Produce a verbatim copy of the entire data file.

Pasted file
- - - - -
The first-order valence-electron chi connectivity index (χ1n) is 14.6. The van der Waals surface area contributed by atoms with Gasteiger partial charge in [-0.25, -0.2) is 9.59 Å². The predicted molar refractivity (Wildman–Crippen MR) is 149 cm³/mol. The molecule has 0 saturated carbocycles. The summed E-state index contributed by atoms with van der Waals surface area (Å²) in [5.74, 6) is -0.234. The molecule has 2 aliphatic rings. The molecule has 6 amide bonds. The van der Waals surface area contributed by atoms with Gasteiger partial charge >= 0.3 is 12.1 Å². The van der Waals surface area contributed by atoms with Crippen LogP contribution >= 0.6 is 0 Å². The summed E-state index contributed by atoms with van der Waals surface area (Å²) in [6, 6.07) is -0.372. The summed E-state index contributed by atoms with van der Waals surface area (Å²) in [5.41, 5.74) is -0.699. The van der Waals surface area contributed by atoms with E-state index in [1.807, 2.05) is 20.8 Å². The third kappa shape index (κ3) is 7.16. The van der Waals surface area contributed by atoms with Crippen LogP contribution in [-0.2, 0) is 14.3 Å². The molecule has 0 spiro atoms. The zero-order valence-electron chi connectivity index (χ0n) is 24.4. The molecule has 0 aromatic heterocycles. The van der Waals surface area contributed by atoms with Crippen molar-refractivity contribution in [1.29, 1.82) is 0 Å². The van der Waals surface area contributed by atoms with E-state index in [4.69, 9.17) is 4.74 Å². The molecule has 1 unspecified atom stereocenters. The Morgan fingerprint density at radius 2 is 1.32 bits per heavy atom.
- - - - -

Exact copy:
The first-order valence-electron chi connectivity index (χ1n) is 14.6. The van der Waals surface area contributed by atoms with Gasteiger partial charge in [-0.25, -0.2) is 9.59 Å². The predicted molar refractivity (Wildman–Crippen MR) is 149 cm³/mol. The molecule has 0 saturated carbocycles. The summed E-state index contributed by atoms with van der Waals surface area (Å²) in [5.74, 6) is -0.234. The molecule has 2 aliphatic rings. The molecule has 6 amide bonds. The van der Waals surface area contributed by atoms with Gasteiger partial charge >= 0.3 is 12.1 Å². The van der Waals surface area contributed by atoms with Crippen LogP contribution >= 0.6 is 0 Å². The summed E-state index contributed by atoms with van der Waals surface area (Å²) in [6, 6.07) is -0.372. The summed E-state index contributed by atoms with van der Waals surface area (Å²) in [5.41, 5.74) is -0.699. The van der Waals surface area contributed by atoms with E-state index in [1.807, 2.05) is 20.8 Å². The third kappa shape index (κ3) is 7.16. The van der Waals surface area contributed by atoms with Crippen LogP contribution in [-0.2, 0) is 14.3 Å². The molecule has 0 spiro atoms. The zero-order valence-electron chi connectivity index (χ0n) is 24.4. The molecule has 0 aromatic heterocycles. The van der Waals surface area contributed by atoms with Crippen molar-refractivity contribution in [1.29, 1.82) is 0 Å². The van der Waals surface area contributed by atoms with E-state index in [4.69, 9.17) is 4.74 Å². The molecule has 1 unspecified atom stereocenters. The Morgan fingerprint density at radius 2 is 1.32 bits per heavy atom.